Soundlessly, evening shadowsslide down rough-barked trunks,flow across parched summer grass.
A bird calls (I imagine an owl)sounding like a dove only brighter.
Then the soft scraping sound of a branchtumbling through leaves and a lizard,feet sharp as stars, lands nearby.
The cat rises from her patch of figgy shadewith a delicious shiver; her bell jingles brightlyas if to say, hello-this is a whole other country.
Kathryn Joy Stevens
Forest of Air
Just try to rub the trees from your eyes,this haze of particulate holding off the sunand filling our lungs with leaf mold.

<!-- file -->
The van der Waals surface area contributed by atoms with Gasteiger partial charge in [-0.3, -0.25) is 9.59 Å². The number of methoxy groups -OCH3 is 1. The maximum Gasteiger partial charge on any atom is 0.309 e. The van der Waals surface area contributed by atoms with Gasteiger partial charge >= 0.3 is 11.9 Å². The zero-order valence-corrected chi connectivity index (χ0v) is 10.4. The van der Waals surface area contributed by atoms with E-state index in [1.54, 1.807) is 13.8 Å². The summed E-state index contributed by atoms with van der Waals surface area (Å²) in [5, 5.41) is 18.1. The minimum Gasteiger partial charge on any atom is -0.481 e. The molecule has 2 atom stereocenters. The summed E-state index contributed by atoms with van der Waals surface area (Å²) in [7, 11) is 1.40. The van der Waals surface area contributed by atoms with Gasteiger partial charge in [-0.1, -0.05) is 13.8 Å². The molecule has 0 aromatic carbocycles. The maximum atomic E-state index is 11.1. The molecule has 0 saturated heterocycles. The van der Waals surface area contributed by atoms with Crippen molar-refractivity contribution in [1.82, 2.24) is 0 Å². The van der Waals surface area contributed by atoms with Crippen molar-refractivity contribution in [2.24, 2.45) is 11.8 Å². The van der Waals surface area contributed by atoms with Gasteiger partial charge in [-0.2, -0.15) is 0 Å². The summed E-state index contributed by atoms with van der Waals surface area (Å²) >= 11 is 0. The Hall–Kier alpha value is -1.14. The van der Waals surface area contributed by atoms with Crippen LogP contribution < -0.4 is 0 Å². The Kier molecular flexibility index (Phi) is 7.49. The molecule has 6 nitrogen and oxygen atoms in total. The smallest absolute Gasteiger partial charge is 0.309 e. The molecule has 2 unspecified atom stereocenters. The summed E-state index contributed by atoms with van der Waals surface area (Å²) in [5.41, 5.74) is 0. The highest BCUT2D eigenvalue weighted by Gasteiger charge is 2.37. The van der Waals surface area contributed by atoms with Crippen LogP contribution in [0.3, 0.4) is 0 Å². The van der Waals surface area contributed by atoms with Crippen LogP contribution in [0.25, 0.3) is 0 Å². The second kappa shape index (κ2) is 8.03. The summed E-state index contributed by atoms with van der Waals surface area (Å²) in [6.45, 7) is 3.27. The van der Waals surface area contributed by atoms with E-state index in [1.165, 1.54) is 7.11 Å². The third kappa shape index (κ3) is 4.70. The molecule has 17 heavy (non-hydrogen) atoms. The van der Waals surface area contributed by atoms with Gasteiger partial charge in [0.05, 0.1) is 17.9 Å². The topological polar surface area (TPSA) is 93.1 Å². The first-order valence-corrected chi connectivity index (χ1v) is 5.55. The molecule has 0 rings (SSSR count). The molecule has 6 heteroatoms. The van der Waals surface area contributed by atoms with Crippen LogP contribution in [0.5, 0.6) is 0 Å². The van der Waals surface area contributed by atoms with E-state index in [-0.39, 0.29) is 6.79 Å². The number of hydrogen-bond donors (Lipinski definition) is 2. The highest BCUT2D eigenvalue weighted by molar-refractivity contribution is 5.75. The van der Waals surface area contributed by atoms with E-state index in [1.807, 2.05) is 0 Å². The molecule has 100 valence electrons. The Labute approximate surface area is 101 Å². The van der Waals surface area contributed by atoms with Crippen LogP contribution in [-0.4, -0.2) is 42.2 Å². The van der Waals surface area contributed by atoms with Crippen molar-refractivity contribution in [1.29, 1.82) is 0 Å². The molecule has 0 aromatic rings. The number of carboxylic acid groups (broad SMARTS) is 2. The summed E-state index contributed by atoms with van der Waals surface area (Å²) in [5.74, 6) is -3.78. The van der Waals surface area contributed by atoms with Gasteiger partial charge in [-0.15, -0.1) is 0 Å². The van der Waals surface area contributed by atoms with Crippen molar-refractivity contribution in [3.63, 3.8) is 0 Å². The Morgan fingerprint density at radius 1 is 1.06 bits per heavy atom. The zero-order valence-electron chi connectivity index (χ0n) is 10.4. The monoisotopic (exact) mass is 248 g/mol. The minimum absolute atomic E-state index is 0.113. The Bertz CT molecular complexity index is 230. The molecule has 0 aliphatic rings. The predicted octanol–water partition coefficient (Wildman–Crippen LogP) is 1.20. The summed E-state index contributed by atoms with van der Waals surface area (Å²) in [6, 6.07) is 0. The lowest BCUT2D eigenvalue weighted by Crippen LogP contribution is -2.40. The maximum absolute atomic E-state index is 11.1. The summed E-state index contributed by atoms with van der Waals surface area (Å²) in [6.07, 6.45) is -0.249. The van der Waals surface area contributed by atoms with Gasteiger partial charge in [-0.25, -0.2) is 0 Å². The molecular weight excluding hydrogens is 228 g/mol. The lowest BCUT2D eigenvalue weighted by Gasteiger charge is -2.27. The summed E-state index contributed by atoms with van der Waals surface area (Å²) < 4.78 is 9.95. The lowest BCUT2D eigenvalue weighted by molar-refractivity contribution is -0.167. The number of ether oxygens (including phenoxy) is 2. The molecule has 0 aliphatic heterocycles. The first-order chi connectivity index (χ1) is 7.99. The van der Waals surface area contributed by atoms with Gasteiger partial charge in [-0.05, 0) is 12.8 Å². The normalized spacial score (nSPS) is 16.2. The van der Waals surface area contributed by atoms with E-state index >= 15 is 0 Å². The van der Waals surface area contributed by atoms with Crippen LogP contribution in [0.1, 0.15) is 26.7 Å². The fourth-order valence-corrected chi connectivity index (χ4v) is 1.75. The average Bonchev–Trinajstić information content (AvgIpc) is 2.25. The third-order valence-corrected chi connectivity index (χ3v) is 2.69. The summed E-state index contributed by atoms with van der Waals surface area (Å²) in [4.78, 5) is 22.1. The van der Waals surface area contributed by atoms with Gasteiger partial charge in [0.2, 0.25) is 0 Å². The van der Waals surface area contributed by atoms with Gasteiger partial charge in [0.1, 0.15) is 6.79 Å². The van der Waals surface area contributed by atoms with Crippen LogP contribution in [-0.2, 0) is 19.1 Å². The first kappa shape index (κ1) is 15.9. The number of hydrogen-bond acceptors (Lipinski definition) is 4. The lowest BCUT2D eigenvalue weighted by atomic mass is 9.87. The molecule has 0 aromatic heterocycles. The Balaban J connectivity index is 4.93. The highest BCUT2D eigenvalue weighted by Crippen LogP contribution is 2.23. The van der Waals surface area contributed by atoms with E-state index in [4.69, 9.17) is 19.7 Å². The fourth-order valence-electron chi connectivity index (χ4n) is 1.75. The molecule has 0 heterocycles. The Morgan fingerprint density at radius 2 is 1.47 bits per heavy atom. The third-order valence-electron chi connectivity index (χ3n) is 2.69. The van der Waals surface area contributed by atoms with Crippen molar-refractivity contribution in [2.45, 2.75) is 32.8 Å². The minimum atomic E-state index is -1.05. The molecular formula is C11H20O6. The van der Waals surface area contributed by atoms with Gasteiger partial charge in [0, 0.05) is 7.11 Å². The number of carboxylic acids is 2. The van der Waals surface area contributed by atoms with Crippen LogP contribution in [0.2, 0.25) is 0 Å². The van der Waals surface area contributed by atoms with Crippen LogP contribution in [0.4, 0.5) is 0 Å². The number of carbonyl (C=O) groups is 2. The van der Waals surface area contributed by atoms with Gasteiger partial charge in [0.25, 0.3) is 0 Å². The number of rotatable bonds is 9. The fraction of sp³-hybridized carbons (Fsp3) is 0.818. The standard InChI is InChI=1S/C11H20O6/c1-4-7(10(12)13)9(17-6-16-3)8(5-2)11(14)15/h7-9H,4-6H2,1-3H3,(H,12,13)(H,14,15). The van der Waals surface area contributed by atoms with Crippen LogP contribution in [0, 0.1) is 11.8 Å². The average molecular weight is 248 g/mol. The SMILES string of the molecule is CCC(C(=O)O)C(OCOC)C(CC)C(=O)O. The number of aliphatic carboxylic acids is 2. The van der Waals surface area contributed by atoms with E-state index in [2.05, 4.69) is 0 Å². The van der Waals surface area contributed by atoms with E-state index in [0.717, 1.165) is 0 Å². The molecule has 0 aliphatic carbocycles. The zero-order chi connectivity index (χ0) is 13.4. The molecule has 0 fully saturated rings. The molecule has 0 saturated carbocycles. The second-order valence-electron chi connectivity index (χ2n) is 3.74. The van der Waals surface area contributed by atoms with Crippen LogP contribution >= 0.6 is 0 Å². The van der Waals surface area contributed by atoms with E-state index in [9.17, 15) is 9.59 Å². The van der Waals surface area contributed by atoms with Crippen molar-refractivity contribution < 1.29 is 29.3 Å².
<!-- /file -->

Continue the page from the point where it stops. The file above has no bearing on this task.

Slowly we are absorbed by this forest of air,its silence buzzing with the final sounds of menand animals a thousand miles south of here.
One day the wind will shift and the fires subside.Only the dust will remember the Mayan dialectand the long, resplendent feather of our shyest bird.
Kathryn Joy Stevens lives in Austin, holds advanced degrees in English and Technical Communication and works for a major computer company in marketing communications. Her work has been published in Borderlands and Southwest Poet, among many other places.
Chip Dameron‘s poems, essays and reviews have appeared in numerous literary journals over the past 25 years. His third collection of poems, Hook and Bloodline, was reviewed in the Observer. He teaches writing and literature at the University of Texas at Brownsville and Texas Southmost College.
–Naomi Shihab Nye